The committee would like to impose a one-time late fee of $250 for owners who neglect the inspection requirement, and if the fee is not paid promptly and the mooring inspected, the mooring would be forfeit.

Laprade also talked about how winter weather damages the town’s incline ramps at the harbor. He said the committee would like to investigate and engineer an option to add another boom and valve to the existing winch in order to hoist the ramp before anticipated heavy weather.

Lastly, he said the committee wanted to set a limit of five bait boxes per harbor user, because there are more people who want bait box space than there are available boxes. Kinney said to establish a limit on the number of bait boxes allowed per user the Harbor Ordinance would have to be amended by voters. The same would be true of requiring mooring owners to forfeit their moorings if they fail to have them inspected in a timely way.

Dunn suggested the board call for a workshop with the Harbor Committee to discuss the use of space on the town pier and the other issues brought forth by Laprade. The board agreed; however, no date was discussed.

The board also heard from Doug Grant of the Recreation Committee, who said the wooden wall known as the “green monster” at the town baseball field needs repair and the committee has approached local businesses about donating materials toward the work. In fact, he said, one business offered to contribute all the needed materials — worth about $2,200 — in exchange for a 2-foot-by-4-foot sign on the wall acknowledging the donation.

Grant asked the board to approve the sign, which it did. He also said the committee wants to be able to sell banner space on the ballfield fence to raise money for the upkeep of the field.

Board member Keryn Laite recalled that there was a previous policy allowing the selling of advertising on the fence, and said he thought it was a good idea. With the board’s encouragement, Grant said the committee would develop a policy for the fence ads to present to the board.

The board also heard from Waldo County Woodshed representative Bob MacGregor, whom it had requested to come to the meeting to talk about security at the nonprofit’s location in town. The town allows the group to use space at its salt and sand lot to store its wood, and recently some people have taken wood without arranging a pickup first. Ray asked if the group would mind the town’s putting “some type of security system” around the wood, and MacGregor said no. He said the group has recently posted signs warning people not to take wood without calling to arrange a pickup first and has added cameras.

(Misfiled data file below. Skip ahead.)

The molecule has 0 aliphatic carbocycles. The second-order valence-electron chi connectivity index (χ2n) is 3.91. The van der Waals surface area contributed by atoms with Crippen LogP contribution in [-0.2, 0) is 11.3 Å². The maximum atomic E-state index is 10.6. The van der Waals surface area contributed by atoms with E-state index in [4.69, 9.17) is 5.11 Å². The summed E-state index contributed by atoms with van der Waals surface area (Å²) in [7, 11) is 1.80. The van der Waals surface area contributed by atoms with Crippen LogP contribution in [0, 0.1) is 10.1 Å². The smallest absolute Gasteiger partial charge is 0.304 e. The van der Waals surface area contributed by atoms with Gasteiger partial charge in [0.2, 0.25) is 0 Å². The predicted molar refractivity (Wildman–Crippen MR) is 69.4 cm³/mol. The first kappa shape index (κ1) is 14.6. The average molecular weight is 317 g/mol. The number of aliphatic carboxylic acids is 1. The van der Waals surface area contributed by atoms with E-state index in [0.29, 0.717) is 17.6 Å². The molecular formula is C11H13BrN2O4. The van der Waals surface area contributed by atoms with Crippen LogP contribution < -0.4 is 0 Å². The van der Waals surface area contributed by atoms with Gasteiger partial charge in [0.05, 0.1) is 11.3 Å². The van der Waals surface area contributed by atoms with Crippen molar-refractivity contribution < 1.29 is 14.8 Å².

MacGregor added that he was not too concerned about security at the site, but that if the town wanted to do more than the group had already done, it was OK with him.

Dunn mentioned that the town’s agreement with the Woodshed was due for renewal, and Kinney said he would update it and send it to MacGregor.

In other business, the board accepted with regret the resignation of Scott Harrison from the Planning Board, because Harrison has moved out of town.

Kinney announced that nomination papers for the town’s June 14 election will be available as of March 7 and must be returned to the Town Office by April 15. Up for election will be one three-year Select Board seat, five seats on the Budget Committee with three three-year seats, one for a two-year term and one for a one-year term, one three-year seat on the Five Town CSD board and one three-year seat on the Lincolnville School Board.

The next meeting will be March 14 at 6 p.m. at the Town Office.

filed under: